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The Surubin

Category : Design

One of the largest freshwater fish in Brazil, along with the pirarucu, the surubim can weigh up to one hundred kilos and reach more than three meters in total length. Its meat, with a delicate flavor and without bones, is highly appreciated.
Also known as painted, for having a brownish body full of black spots, the surubim (Pseudoplatystoma coruscans) is a leather fish of the pimelodidae family, the same as the jaús and jundiás. It occurs in the Prata, São Francisco and Amazonas basins, where it frequents the bottom of rivers and is common in lagoons. When new, it does not yet have the characteristic stains and its overall color is yellowish. With marked nocturnal habits, the surubim is carnivorous: it feeds on small fish, crustaceans and worms. Spawning from December to February. Loango, brindle catfish and casserole are some of the other regional names it receives.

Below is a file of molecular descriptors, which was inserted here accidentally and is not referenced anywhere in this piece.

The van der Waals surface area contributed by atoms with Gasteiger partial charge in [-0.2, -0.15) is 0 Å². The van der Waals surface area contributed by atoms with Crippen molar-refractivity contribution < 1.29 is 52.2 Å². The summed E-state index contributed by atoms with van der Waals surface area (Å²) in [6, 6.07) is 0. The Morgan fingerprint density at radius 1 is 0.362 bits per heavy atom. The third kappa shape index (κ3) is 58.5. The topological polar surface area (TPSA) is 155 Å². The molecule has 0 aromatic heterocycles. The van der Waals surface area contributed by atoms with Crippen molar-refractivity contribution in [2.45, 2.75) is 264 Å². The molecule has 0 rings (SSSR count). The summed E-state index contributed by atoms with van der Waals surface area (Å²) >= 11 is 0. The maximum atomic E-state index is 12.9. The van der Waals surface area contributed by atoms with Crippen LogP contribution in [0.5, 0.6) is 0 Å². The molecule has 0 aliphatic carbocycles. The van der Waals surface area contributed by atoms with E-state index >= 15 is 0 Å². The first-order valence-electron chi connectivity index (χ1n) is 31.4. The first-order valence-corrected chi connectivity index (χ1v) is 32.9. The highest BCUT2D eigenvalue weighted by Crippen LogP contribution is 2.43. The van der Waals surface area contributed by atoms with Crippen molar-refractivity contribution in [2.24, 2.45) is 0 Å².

The name surubim also applies to two other species of pimelodidae: the surubim-lima (Sorubim lima), forty centimeters long, which occurs in several states, from Amazonas to Rio Grande do Sul; and the whip surubim (Goslinea platynema), somewhat larger, common in Goiás, Mato Grosso and Amazonas.

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